But there was no way I was ever going to get in to Wellesley. Never mind Wellesley was strictly a women’s school. Wellesley was one of the “Seven Sisters” — the women’s equivalent of the Ivy Leagues. There was just no way I was ever getting in to an Ivy League school, not with my record of academic ambivalence and “underachievement.”

In addition to having lower entry requirements than the Ivies, GW had a reputation as one of the schools a lot of kids went to as their “second choice.” Unless they were looking to study political science or go into international diplomacy, GW was the place a lot of kids wound up at if they couldn’t get in to a more prestigious institution.

Unfortunately, unlike Wellesley, GW didn’t really have a campus at all. The school was just a concentration of mid-century buildings woven into the fabric of the Foggy Bottom, a few blocks west of the White House. It was not the kind of monastic environment where I’d been known to thrive academically.

I don’t remember if I was accepted anywhere else. Quite possibly not, because, despite the Life Plan, my academic record was not very impressive. Hell, I’d practically flunked out of high school in my junior year. I have often thought that my need for any kind of “formal education” may have ended around the time of my sophomore year, and the “F”s I brought home in several classes during my junior year might attest to that conclusion.

Coming out of my junior year. and going into my senior year — there was considerable doubt that I was going to get into ANY college — let alone the sort of prestigious school that my parents (actually mother and stepfather) thought would pave a clear path for me through life.

When I was a kid, people kept telling me I was smart. Not quite as smart as my brother, though, who excelled at whatever he undertook and was already at Yale when I was trying to get in to Anyplace That Would Take Me U.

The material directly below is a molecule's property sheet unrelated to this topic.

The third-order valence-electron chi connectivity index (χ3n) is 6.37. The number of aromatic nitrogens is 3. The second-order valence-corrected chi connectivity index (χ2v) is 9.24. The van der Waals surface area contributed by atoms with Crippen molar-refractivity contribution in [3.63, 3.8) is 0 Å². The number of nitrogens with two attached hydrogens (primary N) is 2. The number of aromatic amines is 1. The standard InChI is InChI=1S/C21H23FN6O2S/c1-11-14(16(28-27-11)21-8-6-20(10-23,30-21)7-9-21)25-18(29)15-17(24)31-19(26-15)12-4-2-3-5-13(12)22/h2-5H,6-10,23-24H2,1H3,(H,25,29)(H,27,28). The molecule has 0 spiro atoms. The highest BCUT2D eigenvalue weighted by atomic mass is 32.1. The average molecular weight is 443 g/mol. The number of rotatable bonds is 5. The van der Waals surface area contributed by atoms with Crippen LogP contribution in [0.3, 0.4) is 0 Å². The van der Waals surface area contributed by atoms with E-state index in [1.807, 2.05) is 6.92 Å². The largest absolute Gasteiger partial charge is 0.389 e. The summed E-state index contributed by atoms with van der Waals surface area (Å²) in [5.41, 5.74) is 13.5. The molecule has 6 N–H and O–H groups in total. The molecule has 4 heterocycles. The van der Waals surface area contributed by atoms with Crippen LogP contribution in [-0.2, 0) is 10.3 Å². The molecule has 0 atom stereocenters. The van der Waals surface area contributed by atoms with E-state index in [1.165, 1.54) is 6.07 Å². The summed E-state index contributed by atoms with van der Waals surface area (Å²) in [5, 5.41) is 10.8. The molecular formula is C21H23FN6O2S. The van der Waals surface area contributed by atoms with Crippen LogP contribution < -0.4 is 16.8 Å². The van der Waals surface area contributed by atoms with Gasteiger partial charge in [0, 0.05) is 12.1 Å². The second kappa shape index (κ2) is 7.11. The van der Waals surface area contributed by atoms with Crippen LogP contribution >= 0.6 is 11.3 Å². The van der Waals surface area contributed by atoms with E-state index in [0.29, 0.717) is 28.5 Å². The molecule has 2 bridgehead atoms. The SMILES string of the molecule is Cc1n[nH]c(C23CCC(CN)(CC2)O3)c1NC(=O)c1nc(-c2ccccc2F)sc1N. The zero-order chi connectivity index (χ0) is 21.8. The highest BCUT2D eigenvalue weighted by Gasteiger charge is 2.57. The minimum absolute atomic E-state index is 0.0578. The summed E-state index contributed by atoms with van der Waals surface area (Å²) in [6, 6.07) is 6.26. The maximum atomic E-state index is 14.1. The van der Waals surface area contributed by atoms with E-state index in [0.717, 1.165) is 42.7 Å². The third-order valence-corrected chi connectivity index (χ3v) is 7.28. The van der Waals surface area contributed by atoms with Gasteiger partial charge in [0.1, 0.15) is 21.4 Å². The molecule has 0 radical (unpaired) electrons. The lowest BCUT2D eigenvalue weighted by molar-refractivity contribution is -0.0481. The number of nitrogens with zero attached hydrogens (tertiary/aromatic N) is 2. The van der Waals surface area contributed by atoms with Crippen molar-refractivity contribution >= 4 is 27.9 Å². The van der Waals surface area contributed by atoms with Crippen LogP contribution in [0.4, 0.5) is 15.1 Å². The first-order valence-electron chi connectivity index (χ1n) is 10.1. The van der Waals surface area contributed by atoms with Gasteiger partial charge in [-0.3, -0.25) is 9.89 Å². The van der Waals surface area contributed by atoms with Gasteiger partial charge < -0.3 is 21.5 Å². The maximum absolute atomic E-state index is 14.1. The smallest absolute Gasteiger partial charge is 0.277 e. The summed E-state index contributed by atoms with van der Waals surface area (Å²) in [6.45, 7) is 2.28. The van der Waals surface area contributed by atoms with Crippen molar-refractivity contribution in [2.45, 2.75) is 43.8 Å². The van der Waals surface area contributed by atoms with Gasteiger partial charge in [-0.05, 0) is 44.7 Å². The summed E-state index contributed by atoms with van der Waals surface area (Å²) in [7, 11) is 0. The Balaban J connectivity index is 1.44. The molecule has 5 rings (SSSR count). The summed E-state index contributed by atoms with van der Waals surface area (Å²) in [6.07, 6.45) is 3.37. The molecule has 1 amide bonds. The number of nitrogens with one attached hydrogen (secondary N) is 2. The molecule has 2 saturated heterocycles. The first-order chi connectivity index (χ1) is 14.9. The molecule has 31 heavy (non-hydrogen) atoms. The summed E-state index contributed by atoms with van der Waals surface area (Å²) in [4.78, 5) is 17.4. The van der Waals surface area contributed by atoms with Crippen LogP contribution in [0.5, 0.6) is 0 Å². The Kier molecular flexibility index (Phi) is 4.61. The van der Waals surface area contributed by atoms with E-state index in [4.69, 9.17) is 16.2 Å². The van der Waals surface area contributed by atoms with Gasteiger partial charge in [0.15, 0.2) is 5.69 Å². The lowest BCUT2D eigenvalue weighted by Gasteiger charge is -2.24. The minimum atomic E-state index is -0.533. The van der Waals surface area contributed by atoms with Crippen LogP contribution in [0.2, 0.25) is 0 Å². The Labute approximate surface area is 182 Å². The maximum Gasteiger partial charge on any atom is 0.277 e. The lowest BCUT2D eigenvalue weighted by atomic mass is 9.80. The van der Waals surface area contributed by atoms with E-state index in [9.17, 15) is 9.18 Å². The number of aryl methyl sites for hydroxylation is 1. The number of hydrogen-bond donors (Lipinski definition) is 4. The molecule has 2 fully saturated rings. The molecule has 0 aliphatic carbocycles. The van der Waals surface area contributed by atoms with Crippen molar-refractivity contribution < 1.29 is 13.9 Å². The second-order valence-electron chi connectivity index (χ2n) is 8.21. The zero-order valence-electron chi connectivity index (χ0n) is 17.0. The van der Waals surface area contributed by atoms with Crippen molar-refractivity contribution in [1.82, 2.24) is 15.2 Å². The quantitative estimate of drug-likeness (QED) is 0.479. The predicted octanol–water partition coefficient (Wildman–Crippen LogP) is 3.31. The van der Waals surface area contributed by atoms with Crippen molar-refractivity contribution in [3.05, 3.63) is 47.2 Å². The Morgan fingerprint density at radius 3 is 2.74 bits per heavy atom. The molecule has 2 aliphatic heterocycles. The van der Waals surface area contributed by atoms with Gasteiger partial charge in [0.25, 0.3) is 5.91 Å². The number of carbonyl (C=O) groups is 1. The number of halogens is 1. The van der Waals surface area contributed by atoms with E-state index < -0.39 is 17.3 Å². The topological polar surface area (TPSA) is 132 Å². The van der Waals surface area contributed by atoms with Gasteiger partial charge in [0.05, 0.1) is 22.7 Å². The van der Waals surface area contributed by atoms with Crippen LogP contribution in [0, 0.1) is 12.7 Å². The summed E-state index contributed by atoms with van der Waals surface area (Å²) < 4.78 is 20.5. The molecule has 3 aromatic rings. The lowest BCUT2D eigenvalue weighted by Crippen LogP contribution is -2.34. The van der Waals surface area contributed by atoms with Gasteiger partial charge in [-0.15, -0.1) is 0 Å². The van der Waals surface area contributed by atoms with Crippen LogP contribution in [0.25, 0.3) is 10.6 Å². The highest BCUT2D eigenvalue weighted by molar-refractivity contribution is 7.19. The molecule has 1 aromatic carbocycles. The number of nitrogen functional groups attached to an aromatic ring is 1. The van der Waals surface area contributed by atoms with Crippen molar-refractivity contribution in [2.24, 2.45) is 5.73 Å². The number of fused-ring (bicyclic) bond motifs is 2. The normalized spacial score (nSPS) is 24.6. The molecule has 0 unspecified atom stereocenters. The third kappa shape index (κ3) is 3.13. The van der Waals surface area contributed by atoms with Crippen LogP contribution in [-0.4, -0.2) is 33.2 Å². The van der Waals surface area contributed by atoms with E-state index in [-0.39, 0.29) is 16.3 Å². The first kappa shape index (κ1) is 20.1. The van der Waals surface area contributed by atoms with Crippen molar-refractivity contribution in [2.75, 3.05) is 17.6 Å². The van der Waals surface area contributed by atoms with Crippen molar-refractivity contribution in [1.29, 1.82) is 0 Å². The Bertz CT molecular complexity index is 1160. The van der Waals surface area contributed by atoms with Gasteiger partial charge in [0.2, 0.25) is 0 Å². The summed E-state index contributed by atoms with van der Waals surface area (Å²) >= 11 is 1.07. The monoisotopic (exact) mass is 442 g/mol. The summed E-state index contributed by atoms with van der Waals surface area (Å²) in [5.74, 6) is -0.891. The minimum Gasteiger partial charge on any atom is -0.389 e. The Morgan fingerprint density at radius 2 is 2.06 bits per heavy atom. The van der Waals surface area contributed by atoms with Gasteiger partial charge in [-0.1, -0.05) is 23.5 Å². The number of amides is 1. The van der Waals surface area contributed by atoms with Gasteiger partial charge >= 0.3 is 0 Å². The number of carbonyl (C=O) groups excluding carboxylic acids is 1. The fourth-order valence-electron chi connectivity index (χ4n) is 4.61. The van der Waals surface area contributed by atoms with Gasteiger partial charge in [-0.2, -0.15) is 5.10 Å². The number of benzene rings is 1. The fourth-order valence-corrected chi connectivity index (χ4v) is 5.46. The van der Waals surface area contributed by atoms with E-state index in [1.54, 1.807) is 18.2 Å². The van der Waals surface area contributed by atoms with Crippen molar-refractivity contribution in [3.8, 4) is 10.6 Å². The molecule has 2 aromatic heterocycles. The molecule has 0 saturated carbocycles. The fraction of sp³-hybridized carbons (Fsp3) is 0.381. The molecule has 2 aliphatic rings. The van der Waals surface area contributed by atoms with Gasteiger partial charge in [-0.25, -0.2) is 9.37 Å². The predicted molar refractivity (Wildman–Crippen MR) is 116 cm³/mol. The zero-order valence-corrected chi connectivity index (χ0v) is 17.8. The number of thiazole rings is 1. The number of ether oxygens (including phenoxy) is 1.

When I spoke at my brother’s funeral a few years ago, one of the things I said was that I was pretty sure I was the only one there who had ever had to endure the schoolyard taunt of

“Hey kid… are you as smart as your brother??”

Uhh…. I guess not. But I played guitar better than he did.

Despite my supposed potential, I spent most of my academic career rising only to the level of “underachiever.” I have no idea how many times I must have heard that description of myself: Underachiever.

“You could do so well if you just applied yourself…”

— was the line that usually came right after being called an “underachiever.”


— that was another term I got familiar with during my high-school years, too.

You might think that at some point, somebody might have connected the dots and considered the possibility that I was “underachieving” because I was “unmotivated.” Fuck, not even the over-paid psychiatrist I was sent to figured that out…

The trouble was, apparently, that the things that did motivate me were not the sort of things that lent themselves to getting into “a good college.” They were more the kinds of things that got kids into “art” schools. But, again: I just didn’t know that option was available to me.

For example, starting in my freshman year I’d pretty well taught myself how to play the guitar with some measure of proficiency. I could entertain friends with the Simon and Garfunkel tunes that I learned by dropping a needle into the grooves of their records and replicating what I heard with my own fingers. It was not easy getting past the “my fingers are killing me” phase in the first few months, but once my fingertips had toughened up some I got pretty good, and people listened to me play.

But playing the guitar is not the way by which one gets into Harvard or Yale. Not that I was ever gonna go to Harvard, but my brother went to Yale, and my stepfather had gone to Yale (in the 1930s). So there were these unspoken expectations… none of which had anything to do with anything that might have been right for ME.

So the die was cast, my destiny pre-determined, and in my senior year I started applying to colleges that I really didn’t want to go to and quite understandably didn’t really want me.

I managed to get into a college despite the fact that I had pretty much drifted through high school. It was almost as though the Universe was saying “this is your destiny, and even though you have not acted in accordance with your destiny, here it is anyway; you are condemned to this destiny, assigned to it, whether you follow the path or not… you will go to college…

And then I got my ass suspended from school.

And that very day I got accepted to college.

With the benefit of 45 years of hindsight, it’s easy to see now that the timing of those two events could not have been more ominous…

Return to the Time Capsule home page

©2016 Paul Schatzkin /